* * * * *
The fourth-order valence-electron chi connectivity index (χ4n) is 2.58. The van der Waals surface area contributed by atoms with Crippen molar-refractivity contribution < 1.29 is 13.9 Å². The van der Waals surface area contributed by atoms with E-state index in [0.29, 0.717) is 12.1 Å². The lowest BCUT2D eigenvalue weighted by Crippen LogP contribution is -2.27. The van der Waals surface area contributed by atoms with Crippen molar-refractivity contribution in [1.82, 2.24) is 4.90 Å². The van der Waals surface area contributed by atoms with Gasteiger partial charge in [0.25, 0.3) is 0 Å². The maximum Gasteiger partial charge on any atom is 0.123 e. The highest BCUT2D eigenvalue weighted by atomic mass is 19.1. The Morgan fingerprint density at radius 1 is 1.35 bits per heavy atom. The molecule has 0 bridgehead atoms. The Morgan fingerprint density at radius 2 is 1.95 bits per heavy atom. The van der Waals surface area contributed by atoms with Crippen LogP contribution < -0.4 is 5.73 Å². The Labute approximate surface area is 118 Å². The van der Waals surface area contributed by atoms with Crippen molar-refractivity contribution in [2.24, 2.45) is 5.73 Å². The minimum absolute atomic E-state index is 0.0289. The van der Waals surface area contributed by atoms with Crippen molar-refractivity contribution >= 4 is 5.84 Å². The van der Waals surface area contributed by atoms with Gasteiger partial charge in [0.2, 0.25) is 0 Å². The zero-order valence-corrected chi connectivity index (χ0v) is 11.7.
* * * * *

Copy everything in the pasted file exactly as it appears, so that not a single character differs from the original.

The fourth-order valence-electron chi connectivity index (χ4n) is 2.58. The van der Waals surface area contributed by atoms with Crippen molar-refractivity contribution < 1.29 is 13.9 Å². The van der Waals surface area contributed by atoms with E-state index in [0.29, 0.717) is 12.1 Å². The lowest BCUT2D eigenvalue weighted by Crippen LogP contribution is -2.27. The van der Waals surface area contributed by atoms with Crippen molar-refractivity contribution in [1.82, 2.24) is 4.90 Å². The van der Waals surface area contributed by atoms with Gasteiger partial charge in [0.25, 0.3) is 0 Å². The maximum Gasteiger partial charge on any atom is 0.123 e. The highest BCUT2D eigenvalue weighted by atomic mass is 19.1. The Morgan fingerprint density at radius 1 is 1.35 bits per heavy atom. The molecule has 0 bridgehead atoms. The Morgan fingerprint density at radius 2 is 1.95 bits per heavy atom. The van der Waals surface area contributed by atoms with Crippen LogP contribution < -0.4 is 5.73 Å². The Labute approximate surface area is 118 Å². The van der Waals surface area contributed by atoms with Crippen molar-refractivity contribution in [2.24, 2.45) is 5.73 Å². The minimum absolute atomic E-state index is 0.0289. The van der Waals surface area contributed by atoms with Crippen molar-refractivity contribution >= 4 is 5.84 Å². The van der Waals surface area contributed by atoms with Gasteiger partial charge in [0.2, 0.25) is 0 Å². The zero-order valence-corrected chi connectivity index (χ0v) is 11.7.